A recent article in the Atlantic by Adrian Vermeule, criticizing Originalism in favor of “common-good constitutionalism” has sparked a lot of attention—including a response by the Institute for Justice’s Anthony Sanders. One argument made by Vermeule, that Sanders’s article sets aside for another day, is Originalism’s consistency with libertarianism or classical liberalism. This is a book-length topic. Therefore, this article will address only one provision Vermeule claims inconsistent with classical liberalism—the original meaning of the First Amendment.
Vermeule writes that “[t]he founding era was hardly libertarian on a number of fronts that loom large today, such as freedom of speech.” To support this position, he cites Professor Jud Campbell’s thoughtful piece on the First Amendment as evidencing the limited scope and anti-liberalism of the Founders’ First Amendment.
Campbell argues that First Amendment protections are far narrower under Originalism than under our current law. He contends that the First Amendment’s protection for the “freedom of speech” immunized only “well-intentioned statements of one’s views” while the “freedom of the press” clause “referred specifically to the rule against press licensing.” This understanding leaves expression such as flag burning and corporate speech unprotected by the First Amendment.
Of course, Campbell’s claim is not undisputed. Professor Eugene Volokh documents the Founders’ view that the First Amendment applied broadly to symbolic expression, or the natural rights of speaking, writing, and publishing. And, importantly, that those rights were all protected under the First Amendment. Campbell’s position takes a narrow view of the First Amendment’s legal protections. But less than a decade after the Amendment’s ratification, this narrow view was roundly rejected by the American public in the Sedition Act Crisis. More importantly, Professor Campbell’s article views freedom of speech solely through the lens of the First Amendment itself, and not the various other structures and provisions of the Constitution that protect the freedom of speech and press.
This narrow focus matters, because a broader view of the Constitution shows that Campbell’s argument—even if it were correct—cannot carry the weight Vermule places on it. That’s because the First Amendment doesn’t exist in a vacuum—it is situated within a constitutional superstructure designed on a foundation of classical-liberal principles.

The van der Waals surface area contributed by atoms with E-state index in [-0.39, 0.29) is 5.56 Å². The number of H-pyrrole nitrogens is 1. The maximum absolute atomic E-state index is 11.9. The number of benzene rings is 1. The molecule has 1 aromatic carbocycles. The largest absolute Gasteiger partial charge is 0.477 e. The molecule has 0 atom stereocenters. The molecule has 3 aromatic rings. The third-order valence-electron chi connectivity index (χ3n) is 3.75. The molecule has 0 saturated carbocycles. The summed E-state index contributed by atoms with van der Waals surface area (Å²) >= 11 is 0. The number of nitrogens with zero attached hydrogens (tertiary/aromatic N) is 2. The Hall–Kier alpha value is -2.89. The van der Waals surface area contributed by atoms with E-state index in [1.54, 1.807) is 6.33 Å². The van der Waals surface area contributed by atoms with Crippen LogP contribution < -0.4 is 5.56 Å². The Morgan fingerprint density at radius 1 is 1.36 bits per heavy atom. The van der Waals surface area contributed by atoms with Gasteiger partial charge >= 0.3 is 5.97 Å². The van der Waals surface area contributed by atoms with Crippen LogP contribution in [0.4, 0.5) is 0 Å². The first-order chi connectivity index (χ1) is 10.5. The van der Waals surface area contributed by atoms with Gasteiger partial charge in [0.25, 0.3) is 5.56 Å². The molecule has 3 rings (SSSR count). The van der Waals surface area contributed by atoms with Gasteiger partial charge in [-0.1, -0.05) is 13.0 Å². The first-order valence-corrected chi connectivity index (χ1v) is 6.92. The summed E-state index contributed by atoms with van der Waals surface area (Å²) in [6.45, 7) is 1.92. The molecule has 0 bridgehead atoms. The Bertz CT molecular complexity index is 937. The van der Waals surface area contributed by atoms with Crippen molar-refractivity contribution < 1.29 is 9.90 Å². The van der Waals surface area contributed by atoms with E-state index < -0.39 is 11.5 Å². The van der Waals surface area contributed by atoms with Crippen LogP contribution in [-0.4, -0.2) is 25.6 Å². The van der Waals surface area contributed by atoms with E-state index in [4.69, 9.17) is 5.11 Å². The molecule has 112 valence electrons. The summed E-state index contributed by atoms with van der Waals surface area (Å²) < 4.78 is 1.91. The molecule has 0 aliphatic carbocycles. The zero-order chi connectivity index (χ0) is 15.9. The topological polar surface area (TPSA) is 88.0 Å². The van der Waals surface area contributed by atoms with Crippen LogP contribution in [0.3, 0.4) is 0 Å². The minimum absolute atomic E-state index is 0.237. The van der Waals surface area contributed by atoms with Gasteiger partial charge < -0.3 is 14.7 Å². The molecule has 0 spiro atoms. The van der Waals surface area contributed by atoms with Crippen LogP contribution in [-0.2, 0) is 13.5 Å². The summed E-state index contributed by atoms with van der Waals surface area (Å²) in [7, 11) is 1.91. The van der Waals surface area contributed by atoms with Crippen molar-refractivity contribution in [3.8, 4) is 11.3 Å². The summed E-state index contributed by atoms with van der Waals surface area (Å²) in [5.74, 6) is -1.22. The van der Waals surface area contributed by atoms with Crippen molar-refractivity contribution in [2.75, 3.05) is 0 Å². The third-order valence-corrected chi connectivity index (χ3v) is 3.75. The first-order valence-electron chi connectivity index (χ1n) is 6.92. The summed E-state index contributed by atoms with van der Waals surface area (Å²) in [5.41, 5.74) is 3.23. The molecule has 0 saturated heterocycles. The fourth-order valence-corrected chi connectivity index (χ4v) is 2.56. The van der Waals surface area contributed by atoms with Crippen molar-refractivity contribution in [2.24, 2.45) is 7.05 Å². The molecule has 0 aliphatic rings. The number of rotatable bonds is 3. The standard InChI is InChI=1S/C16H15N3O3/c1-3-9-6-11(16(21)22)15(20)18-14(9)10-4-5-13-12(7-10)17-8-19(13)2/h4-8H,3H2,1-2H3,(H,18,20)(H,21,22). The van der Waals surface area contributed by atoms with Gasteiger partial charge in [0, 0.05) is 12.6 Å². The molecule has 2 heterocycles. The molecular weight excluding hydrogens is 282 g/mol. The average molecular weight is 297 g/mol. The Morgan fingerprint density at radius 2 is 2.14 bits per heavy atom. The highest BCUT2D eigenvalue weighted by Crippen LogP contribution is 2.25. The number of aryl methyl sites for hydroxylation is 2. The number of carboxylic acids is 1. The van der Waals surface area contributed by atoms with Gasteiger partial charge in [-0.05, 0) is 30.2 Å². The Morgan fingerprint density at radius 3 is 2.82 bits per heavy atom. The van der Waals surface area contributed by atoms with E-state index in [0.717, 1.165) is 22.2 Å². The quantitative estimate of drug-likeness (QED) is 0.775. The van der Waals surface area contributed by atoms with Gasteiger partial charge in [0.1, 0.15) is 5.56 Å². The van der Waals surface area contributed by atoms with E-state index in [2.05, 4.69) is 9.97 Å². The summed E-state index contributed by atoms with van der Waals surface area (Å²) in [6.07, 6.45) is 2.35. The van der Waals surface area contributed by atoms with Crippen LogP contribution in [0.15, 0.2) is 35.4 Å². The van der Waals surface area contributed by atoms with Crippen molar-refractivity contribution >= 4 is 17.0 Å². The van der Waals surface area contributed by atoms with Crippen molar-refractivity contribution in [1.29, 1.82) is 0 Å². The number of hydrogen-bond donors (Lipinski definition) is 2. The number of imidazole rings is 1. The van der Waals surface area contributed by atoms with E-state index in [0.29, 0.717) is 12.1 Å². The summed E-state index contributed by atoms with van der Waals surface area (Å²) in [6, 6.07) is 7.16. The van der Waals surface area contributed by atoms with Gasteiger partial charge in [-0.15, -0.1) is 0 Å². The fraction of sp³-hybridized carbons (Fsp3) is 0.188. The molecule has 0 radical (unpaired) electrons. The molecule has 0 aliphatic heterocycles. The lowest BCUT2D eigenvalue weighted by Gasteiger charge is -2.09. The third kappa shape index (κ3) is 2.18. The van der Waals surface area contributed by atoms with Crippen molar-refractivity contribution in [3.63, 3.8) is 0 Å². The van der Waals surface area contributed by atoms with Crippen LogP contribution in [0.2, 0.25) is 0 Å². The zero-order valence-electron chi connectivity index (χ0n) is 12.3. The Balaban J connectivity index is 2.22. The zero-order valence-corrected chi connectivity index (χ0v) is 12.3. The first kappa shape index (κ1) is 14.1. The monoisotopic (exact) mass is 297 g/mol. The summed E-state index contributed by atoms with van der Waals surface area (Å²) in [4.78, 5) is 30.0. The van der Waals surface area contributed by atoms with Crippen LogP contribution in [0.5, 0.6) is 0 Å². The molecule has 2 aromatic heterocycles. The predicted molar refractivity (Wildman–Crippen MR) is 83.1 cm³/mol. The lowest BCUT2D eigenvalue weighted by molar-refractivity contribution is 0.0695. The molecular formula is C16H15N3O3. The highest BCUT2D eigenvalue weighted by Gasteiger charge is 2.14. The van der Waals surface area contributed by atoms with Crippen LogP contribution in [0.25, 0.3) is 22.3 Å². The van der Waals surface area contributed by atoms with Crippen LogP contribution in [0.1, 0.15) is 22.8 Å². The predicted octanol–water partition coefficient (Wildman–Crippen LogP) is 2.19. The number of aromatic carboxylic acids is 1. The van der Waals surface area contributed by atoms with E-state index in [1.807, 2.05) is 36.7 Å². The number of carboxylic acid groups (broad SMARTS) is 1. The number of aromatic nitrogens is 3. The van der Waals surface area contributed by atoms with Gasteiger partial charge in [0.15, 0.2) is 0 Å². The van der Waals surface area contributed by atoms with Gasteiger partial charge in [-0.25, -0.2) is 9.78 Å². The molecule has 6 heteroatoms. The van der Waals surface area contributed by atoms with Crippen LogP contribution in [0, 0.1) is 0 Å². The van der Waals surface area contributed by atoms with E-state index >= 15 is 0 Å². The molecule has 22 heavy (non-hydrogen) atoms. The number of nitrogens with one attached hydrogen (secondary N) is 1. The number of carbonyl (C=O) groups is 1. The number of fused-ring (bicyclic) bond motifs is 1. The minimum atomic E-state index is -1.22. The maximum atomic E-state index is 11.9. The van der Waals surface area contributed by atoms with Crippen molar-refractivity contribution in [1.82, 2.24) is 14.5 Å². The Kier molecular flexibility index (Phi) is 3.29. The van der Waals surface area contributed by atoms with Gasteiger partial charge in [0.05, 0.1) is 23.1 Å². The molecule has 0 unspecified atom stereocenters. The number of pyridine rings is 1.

The Founders built the Constitution to protect liberty through structure as much as through enumerated-rights provisions. One such mechanism is the limited, enumerated powers of Article I, Section 8. One “great power” left off that list was the power to regulate the press. This was no accident. Federalist No. 84 cited this omission as a protection for liberty ingrained in the Constitution’s structure. So even if the freedom of the press were as constrained as Campbell believes it to have been, the federal government never had power over the press in the first place. Therefore, the Constitution provides a double layer of protection for speech and press freedoms—an implied limit on power and an enumerated-rights provision. Quite the classically liberal belt and suspenders.
Then there is the Ninth Amendment, which expressly recognizes that unenumerated, retained, or natural rights should not be construed as having a lesser status than those enumerated in the Bill of Rights. So even if the original First Amendment protects a narrow subset of speech and press rights, the Ninth Amendment prohibits leaving the rest of these rights unprotected. Equality among natural rights, another classical-liberal idea, baked intra-textually into the Founders’ design.
Moreover, the Fourteenth Amendment, ratified in 1868, only increased protections for liberty in our federal system—including a due process clause recognizing the natural rights of life, liberty, and property and the Privileges or Immunities Clause protecting a group of fundamental civil rights. This ensured that these rights would be protected not only at the federal level but also against the states.
In short, Campbell’s argument about the meaning of the First Amendment does not—as Vermule claims—show that Originalism is inconsistent with classical-liberal theory. It is the Constitution, not in parts but in whole, that is consistent with classical liberalism. And the Founders paid careful attention to the details of its structural design, precisely to avoid the kind of governmental authority Vermeule advocates.
The Bill of Rights are strong protections for our rights and liberties. As is the Fourteenth Amendment. But it is the Constitution as a whole, the entirety of its moving structural parts linked and working together with its enumerated protections for liberty, that make it a classical-liberal edifice. To the extent Originalism seeks to protect and restore the original meaning of the whole Constitution—all its interconnected parts—our Constitution is consistent with classical liberalism.
Adam Griffin is a Constitutional Law Fellow at the Institute for Justice